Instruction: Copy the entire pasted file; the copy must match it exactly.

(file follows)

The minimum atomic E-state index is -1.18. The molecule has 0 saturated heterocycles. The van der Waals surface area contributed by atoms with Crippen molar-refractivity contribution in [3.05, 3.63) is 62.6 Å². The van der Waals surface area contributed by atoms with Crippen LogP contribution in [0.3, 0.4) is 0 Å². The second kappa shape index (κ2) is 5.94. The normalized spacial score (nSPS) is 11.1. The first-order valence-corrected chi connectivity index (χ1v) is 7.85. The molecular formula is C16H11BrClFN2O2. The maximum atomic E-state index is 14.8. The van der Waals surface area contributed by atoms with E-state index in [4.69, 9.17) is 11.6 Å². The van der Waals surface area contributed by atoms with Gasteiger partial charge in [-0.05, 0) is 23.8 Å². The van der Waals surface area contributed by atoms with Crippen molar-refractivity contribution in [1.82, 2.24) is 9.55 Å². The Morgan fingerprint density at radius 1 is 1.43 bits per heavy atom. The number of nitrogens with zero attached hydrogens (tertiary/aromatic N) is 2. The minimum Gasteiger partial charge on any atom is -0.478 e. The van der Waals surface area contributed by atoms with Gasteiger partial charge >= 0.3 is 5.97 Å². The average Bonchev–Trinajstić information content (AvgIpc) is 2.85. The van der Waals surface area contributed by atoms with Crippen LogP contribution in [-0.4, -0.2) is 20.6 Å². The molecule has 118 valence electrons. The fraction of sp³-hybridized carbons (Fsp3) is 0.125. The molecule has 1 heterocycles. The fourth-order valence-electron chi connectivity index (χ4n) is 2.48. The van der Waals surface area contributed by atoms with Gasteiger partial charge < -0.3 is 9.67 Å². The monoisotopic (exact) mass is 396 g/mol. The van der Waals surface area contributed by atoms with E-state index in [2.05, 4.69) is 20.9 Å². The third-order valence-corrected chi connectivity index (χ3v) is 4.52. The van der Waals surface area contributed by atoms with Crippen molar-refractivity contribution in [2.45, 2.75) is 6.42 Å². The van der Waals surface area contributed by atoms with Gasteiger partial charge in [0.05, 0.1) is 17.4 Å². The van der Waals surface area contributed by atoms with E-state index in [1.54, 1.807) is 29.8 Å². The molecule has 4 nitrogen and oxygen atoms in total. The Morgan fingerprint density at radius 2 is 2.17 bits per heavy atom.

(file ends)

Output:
The minimum atomic E-state index is -1.18. The molecule has 0 saturated heterocycles. The van der Waals surface area contributed by atoms with Crippen molar-refractivity contribution in [3.05, 3.63) is 62.6 Å². The van der Waals surface area contributed by atoms with Crippen LogP contribution in [0.3, 0.4) is 0 Å². The second kappa shape index (κ2) is 5.94. The normalized spacial score (nSPS) is 11.1. The first-order valence-corrected chi connectivity index (χ1v) is 7.85. The molecular formula is C16H11BrClFN2O2. The maximum atomic E-state index is 14.8. The van der Waals surface area contributed by atoms with E-state index in [4.69, 9.17) is 11.6 Å². The van der Waals surface area contributed by atoms with Gasteiger partial charge in [-0.05, 0) is 23.8 Å². The van der Waals surface area contributed by atoms with Crippen molar-refractivity contribution in [1.82, 2.24) is 9.55 Å². The Morgan fingerprint density at radius 1 is 1.43 bits per heavy atom. The number of nitrogens with zero attached hydrogens (tertiary/aromatic N) is 2. The minimum Gasteiger partial charge on any atom is -0.478 e. The van der Waals surface area contributed by atoms with Gasteiger partial charge >= 0.3 is 5.97 Å². The average Bonchev–Trinajstić information content (AvgIpc) is 2.85. The van der Waals surface area contributed by atoms with Crippen LogP contribution in [-0.4, -0.2) is 20.6 Å². The molecule has 118 valence electrons. The fraction of sp³-hybridized carbons (Fsp3) is 0.125. The molecule has 1 heterocycles. The fourth-order valence-electron chi connectivity index (χ4n) is 2.48. The van der Waals surface area contributed by atoms with Gasteiger partial charge < -0.3 is 9.67 Å². The monoisotopic (exact) mass is 396 g/mol. The van der Waals surface area contributed by atoms with E-state index in [2.05, 4.69) is 20.9 Å². The third-order valence-corrected chi connectivity index (χ3v) is 4.52. The van der Waals surface area contributed by atoms with Crippen molar-refractivity contribution in [2.45, 2.75) is 6.42 Å². The van der Waals surface area contributed by atoms with Gasteiger partial charge in [0.05, 0.1) is 17.4 Å². The van der Waals surface area contributed by atoms with E-state index in [1.54, 1.807) is 29.8 Å². The molecule has 4 nitrogen and oxygen atoms in total. The Morgan fingerprint density at radius 2 is 2.17 bits per heavy atom.